This page includes some general advice and opinions about wine, and enhancing your drinking experience. Topics include what is a unit of alcohol, and serving temperatures. If you have any questions, topics for us to consider or points to make, then we would be glad to hear them, contact us through the contact page, or via the blog (use the links above!).
Enjoying Wine Responsibly
You will see that in the detailed description of each of our wines we include the alcoholic content of the wine. We describe it in two ways:
We have included the units per bottle, as a useful guide, as over the last year or two the Department of Health/NHS has become much more active in promoting information about what constitutes a safe drinking level by talking about units, and the media has also begun to talk more and more to talk about units of alcohol.
But what is a unit of alcohol? Technically it is 10ml or 8g of pure alcohol, but a more useful measure is the number of units in a bottle. This is easy to calculate:
So a 75cl bottle of wine at 12% abv has:
Units are a simple way of keeping track of your consumption, remembering the guidelines state that women should drink no more than 2 – 3 units per day and no more than 14 in any week, whereas men should drink no more than 3 – 4 units per day and no more than 21 units in any week.
Serving wine at the right temperature will really enhance your experience of that wine, but it is really easy to make a mistake with the serving temperature of any wine, fortunately a bit of prior thought will make things easier, and don’t forget, if you have got it slightly wrong, there are ways to cool or take the chill off a wine quickly!
Please don’t drink your white wines straight from the fridge – it’s too cold. Really crisp whites, like Muscadet from the Loire, are probably at their best at 8 to 10 degrees – just above fridge temperature. Most other whites will be at their best at around 12 to 15 degrees – things like the Chardonnay from Domaine de Petit Saint Aunès, or the Viognier form Domaine Grangeon – and some of the richer whites, particularly those with a slightly oilier texture - the Ermitage du Pic Saint Loup Cuvée Sainte Agnès Blanc, or the Carignan Blanc from Domaine des 1000 Roses – are probably even better at 16 degrees.
But how do you get the wines to those temperatures? For the coldest serving temperatures, just get the bottle out of the fridge a few minutes before you want to drink it. For the mid and upper-range temperature wines then just get them out a bit earlier, serve straight from the cellar, if you are lucky enough to have one, or let them warm for a while after you liberate them from the wine fridge.
It is worth experimenting, one evening you take a bottle of wine from the fridge, say that lovely little Chardonnay, open it and try it immediately by tasting a small amount - just put a centimetre in each glass. Then every 10 or 15 minutes try another centimetre noting what people thought of each sample compared to the last. This should give you an ideal time for the bottle to be out of the fridge before you drink it.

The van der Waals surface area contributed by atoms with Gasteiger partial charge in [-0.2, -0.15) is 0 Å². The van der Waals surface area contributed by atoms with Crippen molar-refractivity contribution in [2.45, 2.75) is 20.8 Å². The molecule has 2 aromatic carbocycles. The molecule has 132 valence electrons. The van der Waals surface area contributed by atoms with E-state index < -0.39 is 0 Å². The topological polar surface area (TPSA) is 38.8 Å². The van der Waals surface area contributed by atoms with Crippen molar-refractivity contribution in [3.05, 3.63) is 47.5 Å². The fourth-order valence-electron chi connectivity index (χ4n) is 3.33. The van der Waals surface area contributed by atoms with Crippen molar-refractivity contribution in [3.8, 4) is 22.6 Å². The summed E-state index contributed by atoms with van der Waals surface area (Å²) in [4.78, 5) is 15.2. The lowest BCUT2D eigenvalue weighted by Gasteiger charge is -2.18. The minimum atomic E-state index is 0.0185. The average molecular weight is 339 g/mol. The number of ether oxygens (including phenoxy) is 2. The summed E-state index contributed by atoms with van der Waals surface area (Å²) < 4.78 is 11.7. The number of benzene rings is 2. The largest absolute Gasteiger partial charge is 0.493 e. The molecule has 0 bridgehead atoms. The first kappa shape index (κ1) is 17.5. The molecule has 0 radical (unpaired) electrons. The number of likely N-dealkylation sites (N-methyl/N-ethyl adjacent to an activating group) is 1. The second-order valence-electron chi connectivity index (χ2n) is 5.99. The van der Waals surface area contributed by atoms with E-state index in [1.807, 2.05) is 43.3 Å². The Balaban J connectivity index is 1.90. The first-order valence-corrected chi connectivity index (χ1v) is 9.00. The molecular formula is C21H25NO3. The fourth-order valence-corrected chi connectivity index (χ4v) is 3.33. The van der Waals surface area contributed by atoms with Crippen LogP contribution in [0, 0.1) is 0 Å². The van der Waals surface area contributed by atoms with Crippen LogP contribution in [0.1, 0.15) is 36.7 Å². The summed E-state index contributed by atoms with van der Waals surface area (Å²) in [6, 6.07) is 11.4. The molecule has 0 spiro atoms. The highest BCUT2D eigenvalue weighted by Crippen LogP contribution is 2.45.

If you do find that you are drinking something too cold, then only put a little in each glass to begin with, and swirl it around. The wine in the open bottle will also warm more quickly then if you had left the cork in. Similarly if it is too warm, then pour a little into each glass and stand the open bottle in the fridge, where the wine’s temperature will fall fairly quickly.
I treat these like white wines, aiming for around 14 degrees, or perhaps even a little warmer, around this temperature the fruit aromas and flavours really come to the fore, which is just what you want from a rosé
To state “drink red wines at room temperature” is too simplistic, often in modern houses it is too warm. I tend to aim for a bottle to reach the table at around 18 to 20 degrees; it then will slowly warm to the room temperature, but usually most will have already been drunk before it gets there!
I am often asked about what wine glasses to use. I personally always use large uncut glasses that taper in at the top. This gives me ample room to put some wine in the glass and still be able to swirl the wine around. I will be able to get a good look at the wine, and the taper will hold the aromas in the glass, allowing me to really appreciate them. Don’t forget that the senses of taste and smell are very closely linked, and if you can smell a good wine it will enhance the overall drinking experience.
To Decant or not to Decant Red Wines?
That is a good question. Now I like the wine to reach the table in the bottle, with the label there to give anyone who is interested the chance to have a look. But many red wines, particularly young ones really benefit from decanting, it really brings out the fruit flavours and aromas, and also helps the development of other characteristics, like spice and any herbal notes to come through.
So what do I do? I gush the wine from the bottle into a large jug, and then carefully pour it back into the bottle, leaving any touch of sediment in the jug. This technique is called double decanting, it needs a jug that pours well, and a steady hand, but if you take it slowly it should be straightforward.
I always use this technique with red wines under about five years old, to more robust red wines between 5 and 8 years old and never to older wines, as they can be shocked by exposure to too much air and become much less interesting. If in doubt, then don’t decant, but doo swirl the wine in the glass and see if the air getting to the wine improves it.